Coalition Government and Australia’s Migration Program
Less than 24 hours after Tony Abbott and his cabinet were officially commissioned by Governor-General Quentin Bryce at Parliament House, strong policy changes were indicated by the Prime Minister’s Office affecting the direction of Australia’s migration policy.
Prior to the election, the Coalition flagged the return of John Howard’s regime of temporary protection visas for asylum seekers as a top priority for the new government. The initiative of ‘strengthening Australia’s borders’ has been affirmed by the renaming of the ministry responsible for the government’s migration agenda as ‘Minister for Immigration and Border Protection’ (formerly ‘Minister for Immigration, Multicultural Affairs and Citizenship’) and the appointment of Deputy Chief of Army Angus Campbell as head of ‘Operation Sovereign Borders’. The new Government’s policy in this area has not come without considerable international backlash. The Coalition’s policy of ‘turning back the boats’ to Indonesia and paying Indonesians to spy on people smuggling operations has been vehemently criticised by Indonesia’s Foreign Affairs Commission as “offensive”, claiming that this scheme will not be accepted by the Indonesian government. This will prove to be a significant challenge for the new Minister for Foreign Affairs Julie Bishop in attempting to balance both Australia’s ‘Border Protection’ policy as well as maintaining Australia’s diplomatic relations with Indonesia. As Australia’s first female Minister for Foreign Affairs, this portfolio will definitely test Minister Bishop’s demonstrated ability in navigating difficult and testing policy agendas.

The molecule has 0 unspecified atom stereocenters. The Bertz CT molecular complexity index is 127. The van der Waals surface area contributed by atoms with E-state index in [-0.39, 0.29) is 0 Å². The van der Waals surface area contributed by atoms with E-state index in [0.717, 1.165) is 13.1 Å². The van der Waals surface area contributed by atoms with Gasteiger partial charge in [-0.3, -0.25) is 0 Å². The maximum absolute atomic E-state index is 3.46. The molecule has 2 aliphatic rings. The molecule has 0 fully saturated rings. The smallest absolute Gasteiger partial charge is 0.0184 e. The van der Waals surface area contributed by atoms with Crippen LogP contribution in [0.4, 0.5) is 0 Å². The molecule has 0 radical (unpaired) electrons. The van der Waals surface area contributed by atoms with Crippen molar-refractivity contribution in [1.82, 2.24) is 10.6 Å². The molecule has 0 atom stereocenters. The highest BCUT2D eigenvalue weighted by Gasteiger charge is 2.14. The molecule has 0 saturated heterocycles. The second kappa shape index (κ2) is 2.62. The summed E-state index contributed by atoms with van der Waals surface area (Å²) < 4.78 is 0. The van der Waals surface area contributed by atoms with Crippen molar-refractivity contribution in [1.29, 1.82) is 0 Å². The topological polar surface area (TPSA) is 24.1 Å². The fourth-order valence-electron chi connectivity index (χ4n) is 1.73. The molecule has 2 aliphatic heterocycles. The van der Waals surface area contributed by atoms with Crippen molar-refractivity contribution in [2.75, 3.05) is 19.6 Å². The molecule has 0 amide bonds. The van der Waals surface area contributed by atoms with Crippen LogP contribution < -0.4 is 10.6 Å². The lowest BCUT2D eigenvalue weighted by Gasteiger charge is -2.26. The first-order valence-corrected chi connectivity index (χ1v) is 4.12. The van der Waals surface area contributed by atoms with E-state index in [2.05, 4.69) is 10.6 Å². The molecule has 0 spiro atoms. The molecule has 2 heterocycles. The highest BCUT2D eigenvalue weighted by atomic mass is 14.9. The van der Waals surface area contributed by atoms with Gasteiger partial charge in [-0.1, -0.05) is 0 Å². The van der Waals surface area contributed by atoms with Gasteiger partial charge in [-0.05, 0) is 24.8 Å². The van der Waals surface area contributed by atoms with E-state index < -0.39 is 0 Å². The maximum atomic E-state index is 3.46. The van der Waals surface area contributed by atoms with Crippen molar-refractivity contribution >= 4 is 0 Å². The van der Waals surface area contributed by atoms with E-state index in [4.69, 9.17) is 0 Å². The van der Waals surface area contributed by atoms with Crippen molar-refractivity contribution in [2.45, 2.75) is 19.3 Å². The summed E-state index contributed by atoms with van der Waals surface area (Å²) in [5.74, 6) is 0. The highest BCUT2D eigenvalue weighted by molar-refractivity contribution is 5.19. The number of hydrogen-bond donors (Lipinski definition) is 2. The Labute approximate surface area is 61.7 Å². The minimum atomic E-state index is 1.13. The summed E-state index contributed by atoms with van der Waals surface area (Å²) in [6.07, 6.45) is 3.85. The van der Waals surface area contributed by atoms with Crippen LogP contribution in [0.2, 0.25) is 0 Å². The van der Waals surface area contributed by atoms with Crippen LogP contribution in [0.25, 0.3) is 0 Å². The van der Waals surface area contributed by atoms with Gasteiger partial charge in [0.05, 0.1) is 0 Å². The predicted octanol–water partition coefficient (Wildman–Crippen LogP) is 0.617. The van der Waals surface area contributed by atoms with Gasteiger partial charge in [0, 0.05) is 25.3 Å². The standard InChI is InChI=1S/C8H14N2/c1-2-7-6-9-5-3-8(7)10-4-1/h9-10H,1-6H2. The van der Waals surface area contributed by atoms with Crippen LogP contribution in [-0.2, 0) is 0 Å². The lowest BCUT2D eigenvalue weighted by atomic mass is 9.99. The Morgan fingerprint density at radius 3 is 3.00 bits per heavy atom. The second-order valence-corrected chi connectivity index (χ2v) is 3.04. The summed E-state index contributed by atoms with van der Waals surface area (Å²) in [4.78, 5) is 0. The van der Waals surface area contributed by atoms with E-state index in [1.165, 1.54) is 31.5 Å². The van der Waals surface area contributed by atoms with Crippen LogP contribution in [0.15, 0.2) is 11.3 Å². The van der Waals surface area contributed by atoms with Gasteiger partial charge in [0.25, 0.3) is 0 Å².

The other point of divergence from the Labor Government’s Migration Agenda is the Coalition’s stance on the current 457 program. Tony Abbott’s support for a ‘Big Australia’ This has been supported by the appointment of Senator Michaelia Cash as the Assistant Minister for Immigration and Border Protection. During the final days of the Rudd-Gillard Government in Jun 2013, when the Bill proposing tightening of the 457 scheme and the introduction of labour market testing was being debated in Parliament, Senator Cash highlighted the lack of consultation involved in the proposed Bill. Senator Cash also voiced issues regarding the lack of evidence produced by the Labor Government in relation to claims made of applicants ‘rorting the 457 system’ as well as the supposed immediate need to ‘close the loophole’ left in the legislation. For a full transcript of these concerns, please click here.
Both the 457 scheme and the refugee scheme warrants closer attention in the first few months of the new Government. Their direction on these issues will provide greater clarity in regards to their proposed direction for their legislative term.
Newly Sworn in Minister for Immigraton and Border Protection – Scott Morrison and Minister for Foreign Affairs – Julie Bishop. Courtesy of smh.com.au